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Indy-bin-don’t

There’s growing speculation that The Independent newspaper will become the latest, and biggest, casualty of the credit crunch/digital revolution which has finally cut the rug out from under most newspapers.

The demise of the newspaper is a sad, but inevitable, result of the growth in digital media which began 10-15 years ago, and which has already claimed many smaller titles around the world, including the Seattle Post-Intelligencer which switched to online only earlier this year.

But while the obit writers are wringing their hands about The Indy already, there were a couple points which jumped out at me, and which I am very curious about:

1. Why does a sell-off automatically mean The Independent and The Independent on Sunday have to close completely? What’s the state of their new media and what kind of balance sheet does that have? Even respected commentators like Roy Greenslade and Dan Sabbagh aren’t addressing the Seattle PI.com option. Why?

2. Why is everyone so worried about these newspapers in the first place? According to all reports The Independent titles are losing £10m a year, but their parent company, Independent News & Media made a loss in 2008 of £142.6m. So what was responsible for the other £132.6m in losses, and isn’t that a bigger priority than the newspapers? It might seem like a corporately naive question, but since no-one’s answering it, maybe someone should at least ask it.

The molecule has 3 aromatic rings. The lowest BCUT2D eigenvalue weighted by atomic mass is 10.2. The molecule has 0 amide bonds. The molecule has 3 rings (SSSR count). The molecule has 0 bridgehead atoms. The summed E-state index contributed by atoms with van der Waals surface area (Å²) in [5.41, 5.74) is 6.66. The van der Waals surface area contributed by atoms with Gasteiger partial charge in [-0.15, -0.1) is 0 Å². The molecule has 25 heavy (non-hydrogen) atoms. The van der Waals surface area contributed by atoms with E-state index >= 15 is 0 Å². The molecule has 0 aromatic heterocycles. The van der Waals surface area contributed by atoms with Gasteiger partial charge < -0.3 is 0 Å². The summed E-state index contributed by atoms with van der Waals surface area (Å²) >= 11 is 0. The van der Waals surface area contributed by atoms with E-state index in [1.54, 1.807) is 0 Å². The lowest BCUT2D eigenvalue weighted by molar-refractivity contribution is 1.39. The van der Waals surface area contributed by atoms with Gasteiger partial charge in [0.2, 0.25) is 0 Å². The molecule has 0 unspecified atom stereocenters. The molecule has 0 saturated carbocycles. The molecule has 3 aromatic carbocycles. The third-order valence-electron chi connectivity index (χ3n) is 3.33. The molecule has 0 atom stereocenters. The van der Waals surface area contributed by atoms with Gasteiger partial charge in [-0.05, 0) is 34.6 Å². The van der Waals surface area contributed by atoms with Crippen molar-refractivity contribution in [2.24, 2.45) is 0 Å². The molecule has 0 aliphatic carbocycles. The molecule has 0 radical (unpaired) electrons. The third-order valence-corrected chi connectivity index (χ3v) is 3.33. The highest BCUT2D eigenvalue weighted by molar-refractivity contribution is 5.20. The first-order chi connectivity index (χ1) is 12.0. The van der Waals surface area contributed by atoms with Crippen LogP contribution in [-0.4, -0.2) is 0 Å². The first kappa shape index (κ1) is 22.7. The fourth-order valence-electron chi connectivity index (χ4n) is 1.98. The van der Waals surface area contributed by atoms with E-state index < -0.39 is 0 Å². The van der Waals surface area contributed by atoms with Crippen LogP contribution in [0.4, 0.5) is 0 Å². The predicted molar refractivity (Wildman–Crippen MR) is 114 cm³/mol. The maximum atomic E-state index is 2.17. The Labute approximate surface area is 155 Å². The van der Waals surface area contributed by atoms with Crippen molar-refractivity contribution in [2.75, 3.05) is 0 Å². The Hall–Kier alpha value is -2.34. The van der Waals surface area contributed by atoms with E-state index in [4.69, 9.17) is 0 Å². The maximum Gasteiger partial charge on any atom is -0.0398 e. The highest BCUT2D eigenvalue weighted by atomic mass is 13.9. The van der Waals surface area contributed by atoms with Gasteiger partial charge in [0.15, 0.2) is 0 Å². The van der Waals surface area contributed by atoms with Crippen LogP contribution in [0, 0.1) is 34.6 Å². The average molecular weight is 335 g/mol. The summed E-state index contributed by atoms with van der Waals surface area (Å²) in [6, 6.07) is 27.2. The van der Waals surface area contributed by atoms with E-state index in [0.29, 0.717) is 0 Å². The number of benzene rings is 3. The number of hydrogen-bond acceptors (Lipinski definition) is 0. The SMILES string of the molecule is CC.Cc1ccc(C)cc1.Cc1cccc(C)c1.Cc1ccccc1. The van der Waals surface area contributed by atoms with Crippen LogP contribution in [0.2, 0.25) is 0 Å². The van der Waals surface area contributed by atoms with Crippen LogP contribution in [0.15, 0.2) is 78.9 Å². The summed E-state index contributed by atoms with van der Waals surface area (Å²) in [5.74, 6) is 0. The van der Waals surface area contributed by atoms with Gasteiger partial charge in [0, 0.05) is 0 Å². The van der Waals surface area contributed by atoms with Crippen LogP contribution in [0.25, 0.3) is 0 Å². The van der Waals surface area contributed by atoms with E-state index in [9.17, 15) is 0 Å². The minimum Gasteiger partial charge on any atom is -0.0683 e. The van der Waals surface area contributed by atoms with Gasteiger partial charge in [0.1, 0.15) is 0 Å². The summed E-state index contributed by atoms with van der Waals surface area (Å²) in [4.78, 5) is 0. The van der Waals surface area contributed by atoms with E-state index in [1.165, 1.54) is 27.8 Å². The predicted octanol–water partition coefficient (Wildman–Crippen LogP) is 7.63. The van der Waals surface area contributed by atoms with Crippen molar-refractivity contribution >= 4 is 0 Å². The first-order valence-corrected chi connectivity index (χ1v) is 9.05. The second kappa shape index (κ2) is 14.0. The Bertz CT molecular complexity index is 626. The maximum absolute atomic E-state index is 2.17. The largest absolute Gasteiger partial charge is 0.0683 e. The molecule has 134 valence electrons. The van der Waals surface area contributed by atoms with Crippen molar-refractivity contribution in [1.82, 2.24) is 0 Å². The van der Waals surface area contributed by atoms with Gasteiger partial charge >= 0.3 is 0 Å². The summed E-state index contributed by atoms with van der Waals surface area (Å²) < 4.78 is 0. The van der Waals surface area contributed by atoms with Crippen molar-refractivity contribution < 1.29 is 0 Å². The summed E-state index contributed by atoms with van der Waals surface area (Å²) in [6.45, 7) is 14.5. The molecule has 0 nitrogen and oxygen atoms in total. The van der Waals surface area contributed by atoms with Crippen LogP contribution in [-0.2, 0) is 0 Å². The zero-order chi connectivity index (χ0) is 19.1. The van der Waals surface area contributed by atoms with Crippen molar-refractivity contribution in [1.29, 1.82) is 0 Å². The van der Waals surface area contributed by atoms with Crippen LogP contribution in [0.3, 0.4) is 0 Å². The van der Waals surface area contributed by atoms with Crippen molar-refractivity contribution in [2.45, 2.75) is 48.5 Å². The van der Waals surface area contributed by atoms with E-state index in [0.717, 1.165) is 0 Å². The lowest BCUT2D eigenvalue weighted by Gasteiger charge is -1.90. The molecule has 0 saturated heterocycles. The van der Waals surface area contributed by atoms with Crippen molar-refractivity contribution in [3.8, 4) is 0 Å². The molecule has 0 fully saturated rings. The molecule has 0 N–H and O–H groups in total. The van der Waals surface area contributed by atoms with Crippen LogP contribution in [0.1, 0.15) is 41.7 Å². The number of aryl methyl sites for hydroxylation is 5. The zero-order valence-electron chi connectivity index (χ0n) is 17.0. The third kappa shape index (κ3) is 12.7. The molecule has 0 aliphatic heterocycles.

3. What happens when the newspapers move to their new home, sharing a building with the Daily Mail in Kensington, a move which could reduce its losses by up to 75%?

4. Isn’t anyone giving The Independent some credit for having reduced costs substantially in the last couple of years with several rounds of swingeing cut-backs and redundancies? 

5. How much has the feud between the owners and “dissient shareholder” Denis O’Brien added to the company’s woes? Someone should be asking some serious questions about his corporate responsibility and holding him to account.

The bottom line though is that there is a much bigger picture here – people simply aren’t buying physical newspapers anymore, and having established the formula of giving content away for free on the web (supported, just, by advertising), newspapers have pretty well backed themselves into a corner.

Local newspapers in the UK have also been feeling the heat, though they didn’t help matters by shooting themselves in the foot over the issue of video news.

(Regional newspapers objected to an ultra-local video news service being pilotted by the BBC, and forced the BBC Trust to stop it, on the grounds that it would undercut their businesses; what the idiotic lemmings  didn’t grasp was that they couldn’t actually afford to make video themselves anyway, and that their only realistic way to achieve it was to have someone like the BBC invest £68m in an ultra-local video news service which they could then syndicate … D’OH!!!!)

Until someone makes robust and affordable electronic paper and a ubiquitous Wi-Fi delivery system for content (as seen in Minority Report), it seems the decline of the physical newspaper is inevitable, and the demise of The Independent will simply be a sad milestone on that long and painful road.

[EDIT/Update: Looks like the BBC may be trying again, and making it painfully clear to local newspapers where they went wrong, while other agencies like the Press Association are also spotting the potential]

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  1. May 6, 2009 at 08:39

    Is it true that most of the papers are written by interns currently?

  2. Hawksworth
    May 6, 2009 at 11:43

    I see a lot of interns in newsrooms these days, it’s the only way news organisations can afford people; experienced journalists are effectively being priced out of their own jobs.

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